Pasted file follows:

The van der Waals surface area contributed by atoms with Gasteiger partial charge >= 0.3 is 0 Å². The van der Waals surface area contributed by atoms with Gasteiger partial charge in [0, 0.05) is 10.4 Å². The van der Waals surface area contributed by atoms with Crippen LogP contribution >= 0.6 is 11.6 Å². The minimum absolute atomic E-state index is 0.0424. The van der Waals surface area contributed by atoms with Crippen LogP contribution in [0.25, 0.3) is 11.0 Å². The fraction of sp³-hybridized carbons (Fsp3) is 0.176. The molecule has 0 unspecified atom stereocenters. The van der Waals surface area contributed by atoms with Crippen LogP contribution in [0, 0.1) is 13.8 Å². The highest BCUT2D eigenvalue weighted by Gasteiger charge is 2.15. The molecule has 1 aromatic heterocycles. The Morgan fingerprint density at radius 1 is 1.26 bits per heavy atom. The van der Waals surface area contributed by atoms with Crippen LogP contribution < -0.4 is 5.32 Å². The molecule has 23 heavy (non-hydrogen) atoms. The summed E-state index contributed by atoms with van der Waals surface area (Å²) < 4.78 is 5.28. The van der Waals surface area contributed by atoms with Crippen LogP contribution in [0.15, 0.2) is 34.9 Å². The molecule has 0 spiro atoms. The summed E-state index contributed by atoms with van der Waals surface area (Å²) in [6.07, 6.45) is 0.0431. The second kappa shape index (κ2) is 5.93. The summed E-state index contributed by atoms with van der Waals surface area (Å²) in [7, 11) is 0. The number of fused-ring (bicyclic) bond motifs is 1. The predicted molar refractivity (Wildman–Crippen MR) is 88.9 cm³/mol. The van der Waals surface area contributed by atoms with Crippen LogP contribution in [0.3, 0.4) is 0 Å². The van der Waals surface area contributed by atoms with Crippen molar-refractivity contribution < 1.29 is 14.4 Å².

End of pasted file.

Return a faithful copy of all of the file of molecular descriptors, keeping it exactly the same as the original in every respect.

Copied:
The van der Waals surface area contributed by atoms with Gasteiger partial charge >= 0.3 is 0 Å². The van der Waals surface area contributed by atoms with Gasteiger partial charge in [0, 0.05) is 10.4 Å². The van der Waals surface area contributed by atoms with Crippen LogP contribution >= 0.6 is 11.6 Å². The minimum absolute atomic E-state index is 0.0424. The van der Waals surface area contributed by atoms with Crippen LogP contribution in [0.25, 0.3) is 11.0 Å². The fraction of sp³-hybridized carbons (Fsp3) is 0.176. The molecule has 0 unspecified atom stereocenters. The van der Waals surface area contributed by atoms with Crippen LogP contribution in [0, 0.1) is 13.8 Å². The highest BCUT2D eigenvalue weighted by Gasteiger charge is 2.15. The molecule has 1 aromatic heterocycles. The Morgan fingerprint density at radius 1 is 1.26 bits per heavy atom. The van der Waals surface area contributed by atoms with Crippen LogP contribution < -0.4 is 5.32 Å². The molecule has 23 heavy (non-hydrogen) atoms. The summed E-state index contributed by atoms with van der Waals surface area (Å²) < 4.78 is 5.28. The van der Waals surface area contributed by atoms with Crippen LogP contribution in [0.15, 0.2) is 34.9 Å². The molecule has 0 spiro atoms. The summed E-state index contributed by atoms with van der Waals surface area (Å²) in [6.07, 6.45) is 0.0431. The second kappa shape index (κ2) is 5.93. The summed E-state index contributed by atoms with van der Waals surface area (Å²) in [7, 11) is 0. The number of fused-ring (bicyclic) bond motifs is 1. The predicted molar refractivity (Wildman–Crippen MR) is 88.9 cm³/mol. The van der Waals surface area contributed by atoms with Crippen LogP contribution in [0.3, 0.4) is 0 Å². The van der Waals surface area contributed by atoms with Crippen molar-refractivity contribution < 1.29 is 14.4 Å².